Children being used to collect fraudulent donations

Child protection ombudsmen have spoken out against the use of teenagers to collect ‘donations’ on the street


The practice of using teenagers to collect money for ‘charity’ on the streets must be outlawed, according to Ksenya Mishonova, who is responsible for protecting children’s rights in the Moscow region.

“In essence, it amounts to children begging under the pretence of doing charity work or volunteering.  Responsibility for this should rest with the parents,” Ksenya Mishonova remarked at a meeting of the council which reports on children’s rights to the Public Chamber of the Russian Federation.

According to Anton Androsov, Chairman of the Belgorod Regional Public Organisation  Emergency Youth Care, independent research carried out by his organisation has shown that tens of millions of roubles can be collected by organisations of dubious integrity over the course of a year.  The website of the Committee on Children’s Rights in the Russian Federation states that a proportion of this money goes towards the salaries of volunteers, including children under the age of 18.

According to Anna Kuznetsovaya, who reports to the Russian President on children’s rights, instances of children under the age of 18 collecting ‘donations’ is one of many problems associated with the fraudulent activity of charities.  According to a report by Rossyskaya Gazeta, there are also cases of money being collected for illegitimate causes and photographs of other people’s children being used illegally.  The ombudsman believes that teenagers are being drawn into crime in this way and it is seriously damaging their mental health.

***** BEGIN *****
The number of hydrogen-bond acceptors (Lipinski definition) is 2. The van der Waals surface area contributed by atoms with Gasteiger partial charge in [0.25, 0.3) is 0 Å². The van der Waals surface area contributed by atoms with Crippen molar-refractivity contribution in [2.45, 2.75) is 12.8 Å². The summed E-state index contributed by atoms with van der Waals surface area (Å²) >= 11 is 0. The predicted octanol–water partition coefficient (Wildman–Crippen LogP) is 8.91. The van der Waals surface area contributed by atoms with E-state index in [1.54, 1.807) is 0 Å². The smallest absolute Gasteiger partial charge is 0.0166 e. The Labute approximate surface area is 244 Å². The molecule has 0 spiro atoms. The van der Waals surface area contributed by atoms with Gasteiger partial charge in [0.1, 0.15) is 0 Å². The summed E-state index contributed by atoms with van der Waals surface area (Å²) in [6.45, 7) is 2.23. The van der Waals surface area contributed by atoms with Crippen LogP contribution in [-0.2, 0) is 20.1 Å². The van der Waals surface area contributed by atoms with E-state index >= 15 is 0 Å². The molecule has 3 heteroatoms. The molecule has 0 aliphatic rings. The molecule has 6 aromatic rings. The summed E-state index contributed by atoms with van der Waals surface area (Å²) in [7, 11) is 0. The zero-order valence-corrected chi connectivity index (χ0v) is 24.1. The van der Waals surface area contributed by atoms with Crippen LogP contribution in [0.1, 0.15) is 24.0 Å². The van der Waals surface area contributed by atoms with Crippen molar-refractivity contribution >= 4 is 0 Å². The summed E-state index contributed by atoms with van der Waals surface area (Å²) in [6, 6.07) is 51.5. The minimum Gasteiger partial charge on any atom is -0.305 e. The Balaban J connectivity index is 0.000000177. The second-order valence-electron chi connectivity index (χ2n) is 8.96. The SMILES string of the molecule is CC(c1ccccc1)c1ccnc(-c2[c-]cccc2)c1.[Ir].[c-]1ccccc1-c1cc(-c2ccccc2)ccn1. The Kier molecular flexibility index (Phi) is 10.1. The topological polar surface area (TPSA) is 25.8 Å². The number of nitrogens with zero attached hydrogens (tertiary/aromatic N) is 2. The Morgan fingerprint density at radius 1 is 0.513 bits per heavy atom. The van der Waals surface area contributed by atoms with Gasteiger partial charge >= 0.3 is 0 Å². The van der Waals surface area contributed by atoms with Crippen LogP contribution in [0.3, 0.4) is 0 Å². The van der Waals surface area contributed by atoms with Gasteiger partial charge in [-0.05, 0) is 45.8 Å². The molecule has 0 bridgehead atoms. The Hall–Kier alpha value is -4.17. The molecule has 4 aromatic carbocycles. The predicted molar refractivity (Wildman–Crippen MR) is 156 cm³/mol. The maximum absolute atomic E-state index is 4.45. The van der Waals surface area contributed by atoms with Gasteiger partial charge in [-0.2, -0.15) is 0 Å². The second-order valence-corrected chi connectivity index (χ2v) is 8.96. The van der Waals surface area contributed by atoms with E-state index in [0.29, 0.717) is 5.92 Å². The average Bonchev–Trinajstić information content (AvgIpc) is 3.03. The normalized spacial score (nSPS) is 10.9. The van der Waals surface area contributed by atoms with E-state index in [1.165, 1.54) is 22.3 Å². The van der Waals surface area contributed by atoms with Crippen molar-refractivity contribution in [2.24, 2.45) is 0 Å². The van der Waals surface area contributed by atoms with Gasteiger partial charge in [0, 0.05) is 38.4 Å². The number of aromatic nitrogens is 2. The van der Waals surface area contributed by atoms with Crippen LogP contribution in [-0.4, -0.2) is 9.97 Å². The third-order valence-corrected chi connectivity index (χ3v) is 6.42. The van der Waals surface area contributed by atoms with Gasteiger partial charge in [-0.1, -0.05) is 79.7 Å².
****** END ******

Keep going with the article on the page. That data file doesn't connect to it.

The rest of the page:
Everyone present at the meeting was in favour of tightening self-regulation for NGOs and supported the call for a public awareness campaign and closer collaboration with law enforcement agencies.

According to experts, fraudulent schemes for money laundering under the guise of charitable donations are spreading rapidly across the country because it is very difficult to establish what constitutes illegal activity.  Victims of these scams recognise that their losses are not significant for them while for fraudsters there are technically legal ways of operating (for example, by transferring a small proportion of the money raised to the official beneficiaries).

In the absence of state monitoring of this area, NGOs have opted for self-regulation.  To date 249 charitable organisations have signed a moratorium on street collections.



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